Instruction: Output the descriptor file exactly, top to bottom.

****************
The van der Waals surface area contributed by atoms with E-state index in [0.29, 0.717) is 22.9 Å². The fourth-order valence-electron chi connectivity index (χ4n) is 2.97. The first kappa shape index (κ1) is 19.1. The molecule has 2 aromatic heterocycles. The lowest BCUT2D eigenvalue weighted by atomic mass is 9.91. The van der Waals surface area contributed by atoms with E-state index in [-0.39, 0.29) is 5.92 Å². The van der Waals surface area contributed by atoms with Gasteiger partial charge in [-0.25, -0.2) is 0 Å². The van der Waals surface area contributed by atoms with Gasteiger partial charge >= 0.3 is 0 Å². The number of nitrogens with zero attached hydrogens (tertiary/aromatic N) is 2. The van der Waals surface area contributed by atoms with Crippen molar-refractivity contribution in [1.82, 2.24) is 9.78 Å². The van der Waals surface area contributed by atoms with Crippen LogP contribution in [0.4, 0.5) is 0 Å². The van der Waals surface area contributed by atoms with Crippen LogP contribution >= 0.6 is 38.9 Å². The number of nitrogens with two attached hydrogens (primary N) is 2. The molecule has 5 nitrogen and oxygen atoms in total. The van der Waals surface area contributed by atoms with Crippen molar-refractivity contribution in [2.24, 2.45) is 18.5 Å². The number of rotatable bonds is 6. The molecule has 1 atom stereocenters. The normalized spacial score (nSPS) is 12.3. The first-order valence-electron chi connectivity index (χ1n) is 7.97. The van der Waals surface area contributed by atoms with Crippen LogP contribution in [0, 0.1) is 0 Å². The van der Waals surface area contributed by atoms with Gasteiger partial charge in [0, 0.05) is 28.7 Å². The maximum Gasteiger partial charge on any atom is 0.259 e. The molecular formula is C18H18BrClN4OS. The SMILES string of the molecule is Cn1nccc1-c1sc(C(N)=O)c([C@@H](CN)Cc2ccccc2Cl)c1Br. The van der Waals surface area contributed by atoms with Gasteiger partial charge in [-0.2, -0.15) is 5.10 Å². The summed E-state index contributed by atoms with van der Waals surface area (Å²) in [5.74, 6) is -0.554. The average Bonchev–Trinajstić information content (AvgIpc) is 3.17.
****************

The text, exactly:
The van der Waals surface area contributed by atoms with E-state index in [0.29, 0.717) is 22.9 Å². The fourth-order valence-electron chi connectivity index (χ4n) is 2.97. The first kappa shape index (κ1) is 19.1. The molecule has 2 aromatic heterocycles. The lowest BCUT2D eigenvalue weighted by atomic mass is 9.91. The van der Waals surface area contributed by atoms with E-state index in [-0.39, 0.29) is 5.92 Å². The van der Waals surface area contributed by atoms with Gasteiger partial charge in [-0.25, -0.2) is 0 Å². The van der Waals surface area contributed by atoms with Gasteiger partial charge >= 0.3 is 0 Å². The number of nitrogens with zero attached hydrogens (tertiary/aromatic N) is 2. The van der Waals surface area contributed by atoms with Crippen molar-refractivity contribution in [1.82, 2.24) is 9.78 Å². The van der Waals surface area contributed by atoms with Crippen LogP contribution in [0.4, 0.5) is 0 Å². The van der Waals surface area contributed by atoms with Crippen LogP contribution >= 0.6 is 38.9 Å². The number of nitrogens with two attached hydrogens (primary N) is 2. The molecule has 5 nitrogen and oxygen atoms in total. The van der Waals surface area contributed by atoms with Crippen molar-refractivity contribution in [2.24, 2.45) is 18.5 Å². The number of rotatable bonds is 6. The molecule has 1 atom stereocenters. The normalized spacial score (nSPS) is 12.3. The first-order valence-electron chi connectivity index (χ1n) is 7.97. The van der Waals surface area contributed by atoms with Crippen LogP contribution in [0, 0.1) is 0 Å². The van der Waals surface area contributed by atoms with Gasteiger partial charge in [0, 0.05) is 28.7 Å². The maximum Gasteiger partial charge on any atom is 0.259 e. The molecular formula is C18H18BrClN4OS. The SMILES string of the molecule is Cn1nccc1-c1sc(C(N)=O)c([C@@H](CN)Cc2ccccc2Cl)c1Br. The van der Waals surface area contributed by atoms with Gasteiger partial charge in [-0.2, -0.15) is 5.10 Å². The summed E-state index contributed by atoms with van der Waals surface area (Å²) in [5.74, 6) is -0.554. The average Bonchev–Trinajstić information content (AvgIpc) is 3.17.